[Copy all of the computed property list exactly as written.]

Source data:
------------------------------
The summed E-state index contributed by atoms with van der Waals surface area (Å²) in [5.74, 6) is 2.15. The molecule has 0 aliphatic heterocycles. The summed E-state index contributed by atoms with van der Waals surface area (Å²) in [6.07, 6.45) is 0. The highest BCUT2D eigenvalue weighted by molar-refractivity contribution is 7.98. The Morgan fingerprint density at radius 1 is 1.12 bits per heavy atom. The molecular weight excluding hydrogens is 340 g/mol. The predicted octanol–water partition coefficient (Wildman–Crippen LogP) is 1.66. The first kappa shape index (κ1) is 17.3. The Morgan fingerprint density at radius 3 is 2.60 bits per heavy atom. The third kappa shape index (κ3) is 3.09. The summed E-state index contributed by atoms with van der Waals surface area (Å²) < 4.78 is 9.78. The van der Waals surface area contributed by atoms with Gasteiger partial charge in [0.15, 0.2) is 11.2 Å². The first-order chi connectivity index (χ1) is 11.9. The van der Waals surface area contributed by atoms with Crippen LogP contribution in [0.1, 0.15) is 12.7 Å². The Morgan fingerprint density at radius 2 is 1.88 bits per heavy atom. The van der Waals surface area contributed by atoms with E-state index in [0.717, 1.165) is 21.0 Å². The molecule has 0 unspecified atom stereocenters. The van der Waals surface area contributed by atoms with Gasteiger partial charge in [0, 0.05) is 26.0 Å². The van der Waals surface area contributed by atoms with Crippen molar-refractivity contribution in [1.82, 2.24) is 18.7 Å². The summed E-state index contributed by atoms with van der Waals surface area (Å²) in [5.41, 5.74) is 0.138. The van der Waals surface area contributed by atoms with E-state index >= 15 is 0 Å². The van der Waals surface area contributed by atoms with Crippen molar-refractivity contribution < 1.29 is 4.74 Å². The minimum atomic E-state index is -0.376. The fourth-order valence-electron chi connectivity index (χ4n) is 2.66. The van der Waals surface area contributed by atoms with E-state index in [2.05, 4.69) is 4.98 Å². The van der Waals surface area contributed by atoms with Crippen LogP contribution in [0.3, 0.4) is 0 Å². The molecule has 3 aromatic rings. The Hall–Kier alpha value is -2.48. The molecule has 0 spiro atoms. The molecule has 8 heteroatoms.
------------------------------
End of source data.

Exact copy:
The summed E-state index contributed by atoms with van der Waals surface area (Å²) in [5.74, 6) is 2.15. The molecule has 0 aliphatic heterocycles. The summed E-state index contributed by atoms with van der Waals surface area (Å²) in [6.07, 6.45) is 0. The highest BCUT2D eigenvalue weighted by molar-refractivity contribution is 7.98. The Morgan fingerprint density at radius 1 is 1.12 bits per heavy atom. The molecular weight excluding hydrogens is 340 g/mol. The predicted octanol–water partition coefficient (Wildman–Crippen LogP) is 1.66. The first kappa shape index (κ1) is 17.3. The Morgan fingerprint density at radius 3 is 2.60 bits per heavy atom. The third kappa shape index (κ3) is 3.09. The summed E-state index contributed by atoms with van der Waals surface area (Å²) < 4.78 is 9.78. The van der Waals surface area contributed by atoms with Gasteiger partial charge in [0.15, 0.2) is 11.2 Å². The first-order chi connectivity index (χ1) is 11.9. The van der Waals surface area contributed by atoms with Crippen LogP contribution in [0.1, 0.15) is 12.7 Å². The Morgan fingerprint density at radius 2 is 1.88 bits per heavy atom. The van der Waals surface area contributed by atoms with E-state index in [0.717, 1.165) is 21.0 Å². The molecule has 0 unspecified atom stereocenters. The van der Waals surface area contributed by atoms with Gasteiger partial charge in [0, 0.05) is 26.0 Å². The van der Waals surface area contributed by atoms with Crippen molar-refractivity contribution in [1.82, 2.24) is 18.7 Å². The summed E-state index contributed by atoms with van der Waals surface area (Å²) in [5.41, 5.74) is 0.138. The van der Waals surface area contributed by atoms with E-state index >= 15 is 0 Å². The van der Waals surface area contributed by atoms with Crippen molar-refractivity contribution < 1.29 is 4.74 Å². The minimum atomic E-state index is -0.376. The fourth-order valence-electron chi connectivity index (χ4n) is 2.66. The van der Waals surface area contributed by atoms with E-state index in [2.05, 4.69) is 4.98 Å². The van der Waals surface area contributed by atoms with Crippen LogP contribution in [0.3, 0.4) is 0 Å². The molecule has 3 aromatic rings. The Hall–Kier alpha value is -2.48. The molecule has 0 spiro atoms. The molecule has 8 heteroatoms.